Crisis of political leadership

Askari Raza Malik

A bus carrying a hundred politicians crashed near a farm. The farmer dug a mass grave and promptly buried them all. The police chief asked him, “were they all dead?” “Some said they were not. But you know the way politicians are”. The quip is purely American. On this side of the seven seas politicians are also perceived to be liars. Some solace. There was a Persian poet by the name of Anwari. One day he heard someone reciting his poems in public. He was amused, “but the poems belong to Anwari”, he intervened. Yes, the man replied, “I am Anwari”. This is subcontinental politics. Bragging knows no bounds. Was Jinnah a typical sub-continental politician? He was not like Gandhi and he was not at all like Nehru. There was no one like him even in his own party. Gandhi and Nehru went to people, worked Khadi, “wore Khadi”, and became one with common man. Jinnah did not seek people. He made them follow him. Calling him a politician was a misnomer. He was a statesman of higher domains. It was his compelling sincerity, unquestionable integrity and above all, acute God Consciousness that guided him to achieve his sacred mission. Mission was holy and blessed as it was assigned to Jinnah by no less a person than Holy Prophet (PBUH) himself, when he was fully awake or He (PBUH) had appeared to him in his dream. “It does not matter” as either way it means the same, says Dr Allan Keislar.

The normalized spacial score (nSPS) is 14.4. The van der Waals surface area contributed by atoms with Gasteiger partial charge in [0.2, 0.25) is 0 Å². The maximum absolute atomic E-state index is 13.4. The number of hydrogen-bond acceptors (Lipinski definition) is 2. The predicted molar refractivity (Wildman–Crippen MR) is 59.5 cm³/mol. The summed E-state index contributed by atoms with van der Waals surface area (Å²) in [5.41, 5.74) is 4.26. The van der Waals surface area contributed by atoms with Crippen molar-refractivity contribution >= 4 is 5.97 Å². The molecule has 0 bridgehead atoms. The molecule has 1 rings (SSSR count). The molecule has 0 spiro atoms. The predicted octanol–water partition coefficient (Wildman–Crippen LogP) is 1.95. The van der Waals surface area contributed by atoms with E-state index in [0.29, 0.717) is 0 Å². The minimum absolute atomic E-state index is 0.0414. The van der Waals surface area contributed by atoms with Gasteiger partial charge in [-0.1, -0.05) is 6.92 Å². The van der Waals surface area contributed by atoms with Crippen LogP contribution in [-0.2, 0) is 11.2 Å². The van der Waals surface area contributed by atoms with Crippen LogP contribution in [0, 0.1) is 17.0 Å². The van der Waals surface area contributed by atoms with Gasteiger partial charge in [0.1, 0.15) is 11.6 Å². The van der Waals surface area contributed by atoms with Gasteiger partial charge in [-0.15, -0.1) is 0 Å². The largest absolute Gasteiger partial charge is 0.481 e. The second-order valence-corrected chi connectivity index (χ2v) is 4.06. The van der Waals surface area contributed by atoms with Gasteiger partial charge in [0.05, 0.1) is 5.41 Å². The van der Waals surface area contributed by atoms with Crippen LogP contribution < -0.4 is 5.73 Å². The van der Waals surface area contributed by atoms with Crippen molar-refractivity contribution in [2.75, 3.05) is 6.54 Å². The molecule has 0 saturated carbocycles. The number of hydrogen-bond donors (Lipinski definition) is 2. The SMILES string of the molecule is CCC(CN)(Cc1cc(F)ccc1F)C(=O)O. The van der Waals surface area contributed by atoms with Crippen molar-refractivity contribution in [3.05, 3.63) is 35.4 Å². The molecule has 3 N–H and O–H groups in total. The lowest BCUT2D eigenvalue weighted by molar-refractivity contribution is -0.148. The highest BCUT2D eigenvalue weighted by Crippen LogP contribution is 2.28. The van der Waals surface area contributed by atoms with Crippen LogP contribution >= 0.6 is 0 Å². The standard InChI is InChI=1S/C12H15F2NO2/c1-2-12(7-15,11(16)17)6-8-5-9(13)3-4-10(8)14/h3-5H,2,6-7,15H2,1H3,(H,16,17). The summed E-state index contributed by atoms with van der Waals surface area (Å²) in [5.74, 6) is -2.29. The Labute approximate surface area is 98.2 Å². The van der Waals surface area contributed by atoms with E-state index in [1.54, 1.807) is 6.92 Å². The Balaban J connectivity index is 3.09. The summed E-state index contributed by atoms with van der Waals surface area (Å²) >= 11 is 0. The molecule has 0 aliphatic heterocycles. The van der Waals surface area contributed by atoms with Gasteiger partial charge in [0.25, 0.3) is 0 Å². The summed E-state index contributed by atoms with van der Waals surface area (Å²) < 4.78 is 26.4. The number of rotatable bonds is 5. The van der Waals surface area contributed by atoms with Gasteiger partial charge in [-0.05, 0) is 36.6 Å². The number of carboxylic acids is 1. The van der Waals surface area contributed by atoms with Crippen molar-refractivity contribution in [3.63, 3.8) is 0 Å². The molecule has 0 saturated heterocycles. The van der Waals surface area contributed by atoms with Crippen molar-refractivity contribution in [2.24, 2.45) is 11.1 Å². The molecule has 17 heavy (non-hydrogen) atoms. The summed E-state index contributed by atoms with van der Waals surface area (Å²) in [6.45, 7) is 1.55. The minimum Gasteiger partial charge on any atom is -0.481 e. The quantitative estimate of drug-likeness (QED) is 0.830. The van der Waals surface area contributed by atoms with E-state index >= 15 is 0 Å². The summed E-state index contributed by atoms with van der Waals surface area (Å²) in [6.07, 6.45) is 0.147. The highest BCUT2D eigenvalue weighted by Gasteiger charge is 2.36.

Politicians in Pakistan were a disappointment from day one when Jinnah termed them as “fake coins in my pocket”. Liaqat Ali never seemed to trust them either. That is why perhaps he intentionally delayed the constitution. The draft constitution proposing parliamentary democracy moved by prime minister Muhammad Ali Bogra was angrily rejected by Governor General Ghulam Muhammad. His decision was challenged in the Apex Court. The plea was rejected. The 1956 constitution presented by Ch. Muhammad Ali was a muddled mix of a parliamentary democracy with unprecedented and uncharacteristic powers for the president. It was readily approved. In 1950’s all the big wigs appeared to firmly hold Charles de Gaulle’s view, “Politics is too serious a matter to be left to the politicians”. Ghulam Muhammad, the Governor General, Iskandar Mirza, the Defence Minister, the Army Chief, Ayub Khan and even the Chief Justice who had turned down the case of Muhammad Ali Bogra all seemed to be convinced that the politicians needed a check on their activities. That is why the 1956 constitution was considered workable. When Ayub Khan took over he brought in the presidential form. His impression of the politicians’ ruthless, unscrupulous and uncouth behavior in and outside Parliament from his East Pakistan exposure to politics had been disgusting. He abolished the political parties in October 1958, promulgated “Elected Bodies Disqualification Order”, EBDO, in August,1959 and disqualified about 6000 persons half of them from the Eastern Wing. It included at least 75 prominent politicians from both the wings of the country. Zia and Musharraf are recent history.